We gave an honor roll of companies that we predicted will have the best restaurant marketing tools in 2012. Now we will look at companies (Groupon, Yelp and LivingSocial) that, if you rely on them for marketing, are most likely to wreak havoc rather than bringing prosperity. They are not safe bets. These are the tools and companies that aren’t improving restaurant marketing. In our opinion, they are more hype than substance. With Groupon and LivingSocial, the expense is enormous; it is a promotion on steroids. The payoff, and it is just as likely there is none, is much much smaller. A conflict of interest is at the center of Yelp’s business model. But what earns restaurant owners anger most is that Yelp stands behind a filter that seems unfair and does nothing to encourage customers to review restaurants with care. It is like the early days of Wikipedia, when the average joe can write on a very important entry anything they want.


Groupon is the daily deals site that has become astronomically popular very quickly. It offers customers extreme discounts for entire meals (50%). Groupon takes a big share (another 25% off normal price). Restaurants are left with 25%, a burst of traffic and the hope that customers will return. It stresses your regular customers and your staff without any guarantee of success.

Short-term Fix for Long-term Problems | For us, it is a gamble and a distraction. Restaurant owners should not be looking for quick fixes. It wastes precious time in making your business experience sustainable growth. Restaurant owners who ask “if only they got in the door, they will see how great a place this is” are missing the point.

Asking Why Do You Need It | First, you have to ask why they are not coming in the door without Groupon. Groupon isn’t going to fix that, and any business that isn’t always acquiring new customers is eventually doomed (you can only do Groupon so many times). There are different problems for different restaurants, but Groupon puts off the hard marketing work that will lead to success.

Be Objective | Second, why aren’t your customers telling their friends? Obviously, you haven’t been earning word of mouth marketing (which determines a restaurant’s survival). There is something wrong. It’s time for you to find out what (if it’s quality of food or service or value). There are probably 1,000 restaurant owners in NYC who believe they have the best food in NYC. That means we have 999 restaurant owners who are delusional (some more than others of course).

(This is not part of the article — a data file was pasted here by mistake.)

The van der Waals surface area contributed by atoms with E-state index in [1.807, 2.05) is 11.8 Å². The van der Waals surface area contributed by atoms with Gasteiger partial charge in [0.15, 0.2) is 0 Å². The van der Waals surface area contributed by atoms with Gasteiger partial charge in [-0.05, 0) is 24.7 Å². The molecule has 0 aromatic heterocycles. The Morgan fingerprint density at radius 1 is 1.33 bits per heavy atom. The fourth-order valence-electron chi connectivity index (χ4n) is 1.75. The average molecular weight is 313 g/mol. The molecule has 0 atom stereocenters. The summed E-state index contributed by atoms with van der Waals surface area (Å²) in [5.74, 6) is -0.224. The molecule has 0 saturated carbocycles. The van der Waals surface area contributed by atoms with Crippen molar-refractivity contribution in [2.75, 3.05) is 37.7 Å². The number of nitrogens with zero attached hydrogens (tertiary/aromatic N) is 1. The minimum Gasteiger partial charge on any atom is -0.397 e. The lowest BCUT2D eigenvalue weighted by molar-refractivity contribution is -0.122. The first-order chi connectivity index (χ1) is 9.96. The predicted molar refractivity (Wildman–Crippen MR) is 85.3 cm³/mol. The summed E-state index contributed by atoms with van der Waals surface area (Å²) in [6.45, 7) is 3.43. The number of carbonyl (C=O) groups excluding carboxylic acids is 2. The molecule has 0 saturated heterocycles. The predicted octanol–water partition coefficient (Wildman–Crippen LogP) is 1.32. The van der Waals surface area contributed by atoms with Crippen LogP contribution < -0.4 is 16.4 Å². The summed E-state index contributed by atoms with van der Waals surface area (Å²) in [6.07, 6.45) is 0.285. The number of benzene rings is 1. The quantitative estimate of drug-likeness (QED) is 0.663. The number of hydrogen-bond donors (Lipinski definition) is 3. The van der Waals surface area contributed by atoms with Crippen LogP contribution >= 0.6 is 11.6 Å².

Groupon is like copying the other kids’ answers. You may get a good grade this time but you have learned nothing.


Yelp walks around like its the final authority on restaurants, even though it has major flaws. For restaurants, this is discouraging because Yelp has been largely successful in convincing millions that their assessments are fair. The truth is customers don’t have anything else to chose from.

No Other Choice | Yelp is one of the few complete sources online. Yelp reviews however don’t need to meet any standards and are at time enormously inaccurate. At times, Yelp blocks reviews without any discernible logic (if they showed restaurant owners the factors behind each decision, it would be beneficial). They feature others that go against the consensus. And reviewers are given no structure and write what they want without any guidance from Yelp.

We Pay You to Judge Us
| To add insult to injury, Yelp lives off advertising, often from restaurants. Rumors have circulated that Yelp gives privileges to restaurants who advertise. This may or may not be true, but the conflict of interest will remain. But your Yelp advertising is only as good as your Yelp rating, creating a vicious cycle. We don’t look favorably on Yelp advertising in marketing terms as it hasn’t benefited our clients much.

Anti-Restaurant | We aren’t against customer reviews, but what is the big deal in giving reviewers guidance and creating an environment of responsibility? Why can’t owners be told the general categories of why reviews are removed? Why can’t Yelp farm out their advertising to another company? I don’t think restaurant owners are asking too much (they’ve lived with brutal newspaper critics for a long time); Yelp just seems to act above it all, as if they weren’t a business with competing interests too.


A lot of what was said about Groupon applies to Living Social as two biggest daily deal sites are almost identical. They aren’t that different because they copy each other’s ideas.

A Person Not A Call Center | They may emphasize different things (but that is in flux because of geographic considerations), and perhaps Living Social has the advantage in that you get a face to face meeting rather than dealing with a call center. This means a representative can see what your business is like and hopefully, give you sound advice (so it isn’t a disaster).

Better But Only Slightly | In money matters, Living Social is a little bit more restaurant friendly. They send out a check in the mail in 1 month after the deal closes rather than the 60 days that Groupon makes you wait. Obviously that is very helpful for cashflow reasons. Also Living Social is negotiable when it comes to percentage fee rather than the 50%-take-it-or-leave-it Groupon attitude. However, expect the negotiations to begin at 50% and also expect that Living Social isn’t going to give you much better terms than Groupon.

No company cannot make itself more friendly to the restaurant industry. The steep discounts and fees of Groupon and LivingSocial are counterproductive, and they could find new formats that don’t ask so much of a restaurant. Yelp could greater explain its filter and challenge reviewers to give a balanced report on their dining experience. Until then, they make the list of the worst marketing tools of 2012.